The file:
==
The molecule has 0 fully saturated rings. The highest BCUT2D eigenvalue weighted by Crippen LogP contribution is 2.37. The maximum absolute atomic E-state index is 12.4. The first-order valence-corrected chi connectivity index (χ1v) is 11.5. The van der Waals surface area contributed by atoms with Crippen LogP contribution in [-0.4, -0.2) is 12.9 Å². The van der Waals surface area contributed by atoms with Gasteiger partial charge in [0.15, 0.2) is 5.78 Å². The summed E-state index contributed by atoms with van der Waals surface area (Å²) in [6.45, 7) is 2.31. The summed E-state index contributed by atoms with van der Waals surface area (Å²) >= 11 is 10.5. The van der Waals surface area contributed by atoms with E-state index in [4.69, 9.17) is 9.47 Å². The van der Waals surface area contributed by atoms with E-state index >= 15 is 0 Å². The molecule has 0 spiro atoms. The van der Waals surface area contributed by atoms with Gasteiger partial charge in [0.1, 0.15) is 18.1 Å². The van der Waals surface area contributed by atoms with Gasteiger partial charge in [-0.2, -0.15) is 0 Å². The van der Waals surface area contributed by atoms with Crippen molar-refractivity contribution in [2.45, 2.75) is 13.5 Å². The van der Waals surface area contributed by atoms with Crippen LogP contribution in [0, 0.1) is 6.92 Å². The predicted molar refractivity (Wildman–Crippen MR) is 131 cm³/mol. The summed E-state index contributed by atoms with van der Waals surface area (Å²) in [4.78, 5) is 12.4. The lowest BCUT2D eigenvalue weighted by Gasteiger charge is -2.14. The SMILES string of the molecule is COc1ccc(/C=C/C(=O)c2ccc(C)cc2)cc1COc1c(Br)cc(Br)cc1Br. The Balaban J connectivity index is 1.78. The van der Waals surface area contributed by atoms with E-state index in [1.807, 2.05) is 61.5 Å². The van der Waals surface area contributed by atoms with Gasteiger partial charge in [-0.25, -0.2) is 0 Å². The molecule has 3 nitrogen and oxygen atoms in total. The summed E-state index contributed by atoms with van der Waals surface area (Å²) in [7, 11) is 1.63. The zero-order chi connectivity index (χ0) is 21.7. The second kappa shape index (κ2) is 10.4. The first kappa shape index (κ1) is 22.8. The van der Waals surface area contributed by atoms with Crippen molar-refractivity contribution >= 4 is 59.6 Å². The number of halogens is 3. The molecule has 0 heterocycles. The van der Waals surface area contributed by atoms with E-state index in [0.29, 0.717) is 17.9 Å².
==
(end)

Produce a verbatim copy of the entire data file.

The molecule has 0 fully saturated rings. The highest BCUT2D eigenvalue weighted by Crippen LogP contribution is 2.37. The maximum absolute atomic E-state index is 12.4. The first-order valence-corrected chi connectivity index (χ1v) is 11.5. The van der Waals surface area contributed by atoms with Crippen LogP contribution in [-0.4, -0.2) is 12.9 Å². The van der Waals surface area contributed by atoms with Gasteiger partial charge in [0.15, 0.2) is 5.78 Å². The summed E-state index contributed by atoms with van der Waals surface area (Å²) in [6.45, 7) is 2.31. The summed E-state index contributed by atoms with van der Waals surface area (Å²) >= 11 is 10.5. The van der Waals surface area contributed by atoms with E-state index in [4.69, 9.17) is 9.47 Å². The van der Waals surface area contributed by atoms with E-state index >= 15 is 0 Å². The molecule has 0 spiro atoms. The van der Waals surface area contributed by atoms with Gasteiger partial charge in [0.1, 0.15) is 18.1 Å². The van der Waals surface area contributed by atoms with Gasteiger partial charge in [-0.2, -0.15) is 0 Å². The van der Waals surface area contributed by atoms with Crippen molar-refractivity contribution in [2.45, 2.75) is 13.5 Å². The van der Waals surface area contributed by atoms with Crippen LogP contribution in [0, 0.1) is 6.92 Å². The predicted molar refractivity (Wildman–Crippen MR) is 131 cm³/mol. The summed E-state index contributed by atoms with van der Waals surface area (Å²) in [4.78, 5) is 12.4. The lowest BCUT2D eigenvalue weighted by Gasteiger charge is -2.14. The SMILES string of the molecule is COc1ccc(/C=C/C(=O)c2ccc(C)cc2)cc1COc1c(Br)cc(Br)cc1Br. The Balaban J connectivity index is 1.78. The van der Waals surface area contributed by atoms with E-state index in [1.807, 2.05) is 61.5 Å². The van der Waals surface area contributed by atoms with Gasteiger partial charge in [-0.25, -0.2) is 0 Å². The molecule has 3 nitrogen and oxygen atoms in total. The summed E-state index contributed by atoms with van der Waals surface area (Å²) in [7, 11) is 1.63. The zero-order chi connectivity index (χ0) is 21.7. The second kappa shape index (κ2) is 10.4. The first kappa shape index (κ1) is 22.8. The van der Waals surface area contributed by atoms with Crippen molar-refractivity contribution >= 4 is 59.6 Å². The number of halogens is 3. The molecule has 0 heterocycles. The van der Waals surface area contributed by atoms with E-state index in [0.29, 0.717) is 17.9 Å².